Tyson & Mendes’ broad commercial litigation work includes trial experience in state and federal courts, representing publicly traded and privately held corporations in commercial litigation throughout the nation. Cases handled include complex real estate litigation, multi-party environmental litigation, class action lawsuits, securities, breach of contract, fraud, business torts, libel actions, false advertising and unfair trade practices. We also represent directors and officers in various shareholder and third party lawsuits. We successfully meet the specialized needs of our corporate clients in all types of commercial litigation.
Commercial & General Civil Litigation
Commercial & General Civil Litigation Articles:
What does it mean when the court consolidates cases? When separate actions are filed by separate plaintiffs arising out of the same transaction or occurrence, the issue of consolidation is likely to be raised early on by one of the parties or the court. While the idea sounds simple enough, the wording of the statute itself and the related concepts of “relatedness” and “merger” often creates confusion and doubt among the parties and sometimes the court itself as to what exactly the legal and procedural effect of the consolidation order means and what was intended.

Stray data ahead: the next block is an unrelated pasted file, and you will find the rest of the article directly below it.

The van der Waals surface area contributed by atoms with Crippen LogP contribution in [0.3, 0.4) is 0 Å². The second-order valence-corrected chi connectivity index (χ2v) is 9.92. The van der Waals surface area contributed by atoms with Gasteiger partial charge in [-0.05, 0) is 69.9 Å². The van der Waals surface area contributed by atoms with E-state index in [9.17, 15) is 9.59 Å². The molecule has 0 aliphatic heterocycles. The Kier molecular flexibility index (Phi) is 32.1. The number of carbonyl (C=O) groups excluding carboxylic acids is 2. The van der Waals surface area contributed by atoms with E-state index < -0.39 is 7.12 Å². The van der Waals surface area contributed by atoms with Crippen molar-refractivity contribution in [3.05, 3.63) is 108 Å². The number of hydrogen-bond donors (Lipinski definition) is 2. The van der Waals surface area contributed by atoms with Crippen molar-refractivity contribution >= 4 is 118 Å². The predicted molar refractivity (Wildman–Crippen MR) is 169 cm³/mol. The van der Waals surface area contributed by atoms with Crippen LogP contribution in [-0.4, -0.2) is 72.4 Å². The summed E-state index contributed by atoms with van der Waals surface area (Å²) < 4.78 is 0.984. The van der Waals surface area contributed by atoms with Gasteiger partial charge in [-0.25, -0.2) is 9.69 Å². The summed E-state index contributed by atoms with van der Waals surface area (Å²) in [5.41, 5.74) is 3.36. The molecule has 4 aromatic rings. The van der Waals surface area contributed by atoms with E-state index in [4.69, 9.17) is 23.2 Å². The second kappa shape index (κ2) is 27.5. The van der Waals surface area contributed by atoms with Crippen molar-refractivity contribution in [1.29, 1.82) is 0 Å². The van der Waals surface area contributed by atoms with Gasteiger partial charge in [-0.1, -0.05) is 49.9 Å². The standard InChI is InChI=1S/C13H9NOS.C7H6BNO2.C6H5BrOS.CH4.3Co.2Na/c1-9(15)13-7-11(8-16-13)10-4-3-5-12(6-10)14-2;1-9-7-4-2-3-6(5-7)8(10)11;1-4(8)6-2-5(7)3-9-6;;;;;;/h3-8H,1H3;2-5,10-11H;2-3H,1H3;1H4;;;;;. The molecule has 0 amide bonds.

In formulating California’s approach to evaluating the good faith of piece-meal settlements, the California Supreme Court famously stated: “When profit is involved, the ingenuity of man spawns limitless varieties of unfairness.” (Tech-Bilt, Inc. v. Woodward-Clyde & Associates (1985) 38 Cal.3d 488, 494-495 quoting River Garden Farms, Inc. v. Superior Court (1972) 26 Cal.App.3d 986, 993). As set forth below, a sliding scale settlement certainly falls within this paradigm. Although California allows such settlements, there are statutory protections and defense strategies which should be implemented to mitigate the prejudice inherent in such settlements.
Congratulations! You just entered into an agreement with another business to purchase its most valuable asset at a discount. Of course, no one anticipates any problems, but, just in case,
As of January 1, 2013, Code of Civil Procedure Section 2025.290 limits depositions in California cases to seven or fourteen hours. Additionally, the new statute expressly provides that the fourteen